Ireland out to prove there is life after Ed Joyce
ICC Media Release
Ireland’s prospects in the ICC Intercontinental Cup finals week in Namibia, which starts on 23 October when they face the United Arab Emirates, may hinge on their ability to deal with the absence of star batsman Ed Joyce. Joyce, Ireland’s leading run-scorer in the ICC Trophy in July that confirmed their passage to the ICC Cricket World Cup 2007, is unavailable after qualifying for England and achieving selection for the ECB Academy and his absence leaves a large hole in Ireland’s line-up.
They do, however, have the consolation of one Joyce being present – Ed’s younger brother Dominick, and he played a key role in getting Ireland to the semi-finals of this Event, the first-class tournament for non Test-playing sides. Dominick’s 61 against Scotland in Aberdeen gave the bowlers just enough of a target to defend in a low-scoring thriller and he was then one of five batsmen to reach fifty as Ireland batted the Netherlands out of contention in their other Europe group match to ensure qualification for this stage.
But Ireland’s batting is not just about the Joyce family. On paper, at least, the top-order has a solid look to it and there are plenty of reasons for Irish supporters to believe they can make big totals in Windhoek. Jeremy Bray made an impressive 135 in that match against the Netherlands and in South Africa-born Andre Botha and Peter Gillespie, Ireland have two other players who showed decent form in the past season.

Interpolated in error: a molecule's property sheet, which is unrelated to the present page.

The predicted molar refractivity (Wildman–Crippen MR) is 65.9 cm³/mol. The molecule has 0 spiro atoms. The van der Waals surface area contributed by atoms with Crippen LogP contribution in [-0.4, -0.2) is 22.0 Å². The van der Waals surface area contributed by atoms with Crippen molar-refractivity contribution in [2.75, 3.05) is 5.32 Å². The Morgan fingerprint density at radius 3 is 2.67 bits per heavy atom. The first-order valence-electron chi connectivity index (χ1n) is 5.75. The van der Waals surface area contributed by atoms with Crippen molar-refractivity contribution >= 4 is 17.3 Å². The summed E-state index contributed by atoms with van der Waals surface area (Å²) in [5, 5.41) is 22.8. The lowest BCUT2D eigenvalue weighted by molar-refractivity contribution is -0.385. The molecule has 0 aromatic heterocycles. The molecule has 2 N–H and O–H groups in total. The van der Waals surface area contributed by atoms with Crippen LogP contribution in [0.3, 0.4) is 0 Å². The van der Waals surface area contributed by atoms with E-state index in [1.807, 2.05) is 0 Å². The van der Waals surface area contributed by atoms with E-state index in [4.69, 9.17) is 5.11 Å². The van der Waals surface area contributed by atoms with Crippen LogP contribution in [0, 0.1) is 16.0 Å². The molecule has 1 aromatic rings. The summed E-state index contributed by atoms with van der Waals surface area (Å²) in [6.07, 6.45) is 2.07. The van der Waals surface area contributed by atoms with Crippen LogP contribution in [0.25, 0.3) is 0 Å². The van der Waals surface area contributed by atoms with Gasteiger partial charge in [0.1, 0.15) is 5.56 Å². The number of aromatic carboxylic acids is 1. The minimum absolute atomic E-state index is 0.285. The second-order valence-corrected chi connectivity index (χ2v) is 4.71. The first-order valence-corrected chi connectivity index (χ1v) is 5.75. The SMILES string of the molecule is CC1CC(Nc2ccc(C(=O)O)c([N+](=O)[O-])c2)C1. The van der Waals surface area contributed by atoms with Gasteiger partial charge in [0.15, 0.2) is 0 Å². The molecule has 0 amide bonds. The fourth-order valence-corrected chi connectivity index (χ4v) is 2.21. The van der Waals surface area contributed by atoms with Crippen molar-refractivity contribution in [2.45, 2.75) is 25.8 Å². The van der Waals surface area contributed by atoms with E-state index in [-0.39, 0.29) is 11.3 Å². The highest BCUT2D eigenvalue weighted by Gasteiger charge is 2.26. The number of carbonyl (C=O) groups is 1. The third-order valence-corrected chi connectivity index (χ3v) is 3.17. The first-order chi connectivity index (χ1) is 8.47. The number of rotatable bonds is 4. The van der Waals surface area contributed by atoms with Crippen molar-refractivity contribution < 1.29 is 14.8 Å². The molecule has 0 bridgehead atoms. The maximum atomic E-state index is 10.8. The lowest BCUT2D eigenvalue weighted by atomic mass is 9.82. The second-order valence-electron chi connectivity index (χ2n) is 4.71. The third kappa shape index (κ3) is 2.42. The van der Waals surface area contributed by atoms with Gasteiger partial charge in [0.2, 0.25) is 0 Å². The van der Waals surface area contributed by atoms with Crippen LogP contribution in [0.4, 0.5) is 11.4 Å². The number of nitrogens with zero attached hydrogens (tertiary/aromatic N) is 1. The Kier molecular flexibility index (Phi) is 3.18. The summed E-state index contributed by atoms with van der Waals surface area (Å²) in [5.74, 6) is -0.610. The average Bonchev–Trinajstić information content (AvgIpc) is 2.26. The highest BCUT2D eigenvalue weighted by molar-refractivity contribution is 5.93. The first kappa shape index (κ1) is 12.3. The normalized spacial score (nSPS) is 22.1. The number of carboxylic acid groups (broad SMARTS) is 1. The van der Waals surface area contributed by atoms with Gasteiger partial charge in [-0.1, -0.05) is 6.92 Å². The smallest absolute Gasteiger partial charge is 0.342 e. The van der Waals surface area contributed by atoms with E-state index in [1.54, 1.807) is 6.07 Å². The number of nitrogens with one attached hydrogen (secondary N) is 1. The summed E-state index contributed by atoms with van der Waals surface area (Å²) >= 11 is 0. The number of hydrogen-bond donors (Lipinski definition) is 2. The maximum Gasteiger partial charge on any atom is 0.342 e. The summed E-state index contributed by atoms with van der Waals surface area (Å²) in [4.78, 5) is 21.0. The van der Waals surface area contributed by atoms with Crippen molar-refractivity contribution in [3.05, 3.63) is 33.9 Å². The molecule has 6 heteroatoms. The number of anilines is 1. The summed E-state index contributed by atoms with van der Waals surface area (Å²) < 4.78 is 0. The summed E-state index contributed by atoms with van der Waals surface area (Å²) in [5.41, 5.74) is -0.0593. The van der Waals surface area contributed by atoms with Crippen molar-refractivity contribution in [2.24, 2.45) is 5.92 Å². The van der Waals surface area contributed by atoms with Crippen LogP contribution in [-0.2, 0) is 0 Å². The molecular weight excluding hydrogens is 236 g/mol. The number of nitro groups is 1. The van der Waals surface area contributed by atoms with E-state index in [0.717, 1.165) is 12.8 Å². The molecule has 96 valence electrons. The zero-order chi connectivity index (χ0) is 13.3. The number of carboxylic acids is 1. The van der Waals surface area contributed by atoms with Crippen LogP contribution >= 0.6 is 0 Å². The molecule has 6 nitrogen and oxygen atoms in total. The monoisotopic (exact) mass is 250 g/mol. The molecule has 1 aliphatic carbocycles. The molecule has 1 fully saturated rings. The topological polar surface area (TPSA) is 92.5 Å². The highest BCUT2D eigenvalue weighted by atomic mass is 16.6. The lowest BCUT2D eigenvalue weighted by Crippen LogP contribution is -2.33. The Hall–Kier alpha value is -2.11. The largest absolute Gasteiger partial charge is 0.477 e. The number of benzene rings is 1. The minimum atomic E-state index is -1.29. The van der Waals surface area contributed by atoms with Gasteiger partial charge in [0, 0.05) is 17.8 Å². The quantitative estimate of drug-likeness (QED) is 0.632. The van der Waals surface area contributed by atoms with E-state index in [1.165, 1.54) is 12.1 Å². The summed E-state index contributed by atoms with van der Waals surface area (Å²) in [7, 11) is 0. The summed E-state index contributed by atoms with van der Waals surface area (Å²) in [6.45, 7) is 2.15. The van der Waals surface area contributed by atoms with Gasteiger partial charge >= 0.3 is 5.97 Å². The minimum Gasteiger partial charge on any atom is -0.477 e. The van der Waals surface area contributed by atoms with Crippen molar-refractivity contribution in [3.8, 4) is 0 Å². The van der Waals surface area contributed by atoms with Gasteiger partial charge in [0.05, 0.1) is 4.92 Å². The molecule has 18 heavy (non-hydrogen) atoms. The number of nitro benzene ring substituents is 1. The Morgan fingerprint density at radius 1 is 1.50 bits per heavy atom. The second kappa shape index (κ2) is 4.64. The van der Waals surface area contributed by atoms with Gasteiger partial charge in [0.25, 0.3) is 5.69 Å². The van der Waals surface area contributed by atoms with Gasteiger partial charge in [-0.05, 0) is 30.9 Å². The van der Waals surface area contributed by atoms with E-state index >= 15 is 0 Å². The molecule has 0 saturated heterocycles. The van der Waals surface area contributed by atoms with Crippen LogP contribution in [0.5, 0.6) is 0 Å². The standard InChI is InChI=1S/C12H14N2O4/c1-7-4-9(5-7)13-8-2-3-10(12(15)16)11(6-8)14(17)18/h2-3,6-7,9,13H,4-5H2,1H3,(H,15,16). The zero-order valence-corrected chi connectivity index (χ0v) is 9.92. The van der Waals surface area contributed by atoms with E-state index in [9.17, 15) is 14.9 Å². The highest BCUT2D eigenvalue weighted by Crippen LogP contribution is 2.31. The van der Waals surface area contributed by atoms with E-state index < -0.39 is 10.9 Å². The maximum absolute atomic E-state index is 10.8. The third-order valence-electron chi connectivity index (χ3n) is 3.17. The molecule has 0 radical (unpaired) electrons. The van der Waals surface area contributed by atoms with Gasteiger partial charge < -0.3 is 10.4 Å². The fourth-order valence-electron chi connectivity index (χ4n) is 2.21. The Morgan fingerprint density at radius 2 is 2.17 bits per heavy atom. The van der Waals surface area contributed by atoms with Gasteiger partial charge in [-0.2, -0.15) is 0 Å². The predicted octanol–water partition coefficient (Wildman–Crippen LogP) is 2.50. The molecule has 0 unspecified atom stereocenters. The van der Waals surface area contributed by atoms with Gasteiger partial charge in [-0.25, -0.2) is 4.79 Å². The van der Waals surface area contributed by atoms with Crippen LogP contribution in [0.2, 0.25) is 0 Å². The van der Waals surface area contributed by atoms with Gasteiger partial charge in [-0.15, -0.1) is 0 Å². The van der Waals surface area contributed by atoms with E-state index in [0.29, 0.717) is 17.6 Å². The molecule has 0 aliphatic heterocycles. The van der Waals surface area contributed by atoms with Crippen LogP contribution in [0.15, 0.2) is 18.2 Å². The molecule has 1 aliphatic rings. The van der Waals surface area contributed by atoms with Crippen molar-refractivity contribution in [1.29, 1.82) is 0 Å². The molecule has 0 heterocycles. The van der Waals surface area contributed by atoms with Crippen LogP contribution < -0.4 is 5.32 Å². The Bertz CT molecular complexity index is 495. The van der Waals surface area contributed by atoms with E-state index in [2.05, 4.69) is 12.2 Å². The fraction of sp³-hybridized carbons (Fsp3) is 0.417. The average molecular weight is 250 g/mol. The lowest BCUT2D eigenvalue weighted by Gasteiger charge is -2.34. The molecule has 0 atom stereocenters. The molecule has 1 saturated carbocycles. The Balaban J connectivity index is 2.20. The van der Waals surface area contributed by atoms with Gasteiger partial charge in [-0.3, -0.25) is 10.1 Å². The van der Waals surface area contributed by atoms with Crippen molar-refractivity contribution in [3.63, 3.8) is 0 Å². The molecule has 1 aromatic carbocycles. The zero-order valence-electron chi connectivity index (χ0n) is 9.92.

There is also the prospect of something exciting from 19 year-old Eoin Morgan, who played county cricket alongside Ed Joyce for Middlesex in 2005. Morgan, like Ed, is a left-hander, and is spending time either side of this Event at the ICC’s High Performance Programme Winter Training Camp in Pretoria, South Africa, where 23 Associate players are honing their skills.
Ireland’s batting is also bolstered by the presence of yet another left-hander, wicketkeeper Niall O’Brien, who spent the summer playing county cricket for Kent, deputising for England ‘keeper Geraint Jones.
The bowling has a familiar look to it, led by new captain Trent Johnston, the former New South Wales right-arm fast bowler who has taken over the leadership role from Jason Molins, who has been omitted.
Johnston’s pace bowling is supplemented by Botha and Adrian McCoubrey (right), both with first-class experience for Griqualand West and Essex respectively, as well as Paul Mooney, and Ireland also look well-served in the spin department.
Alongside off-spinners Kyle McCallan and Andy White, the latter fresh from a second season of county cricket with Northamptonshire, is 18 year-old leg-spinner Greg Thompson, who played five matches for Lancashire’s second eleven this summer.
Ireland’s opponents, the United Arab Emirates, are something of an unknown quantity. Mass unavailability for this Event means only four of the side that played in the ICC Trophy match against Ireland in Belfast on 4 July are in the squad for Namibia.
That encounter, albeit at one-day level, was one of the matches of the tournament with Ireland chasing down a target of 231, winning with just one ball and two wickets in hand thanks to an unbeaten 115 from Ed Joyce and 67 from 68 balls by Johnston.
The new captain is in confident mood ahead of the ICC Intercontinental Cup finals feeling his side is well-served in every department.
“Our strength is in our depth in all three areas,” said Johnston. “We bat all the way down, we have a very balanced bowling side and field very well. It’s going to be hard to leave out two members of the team.”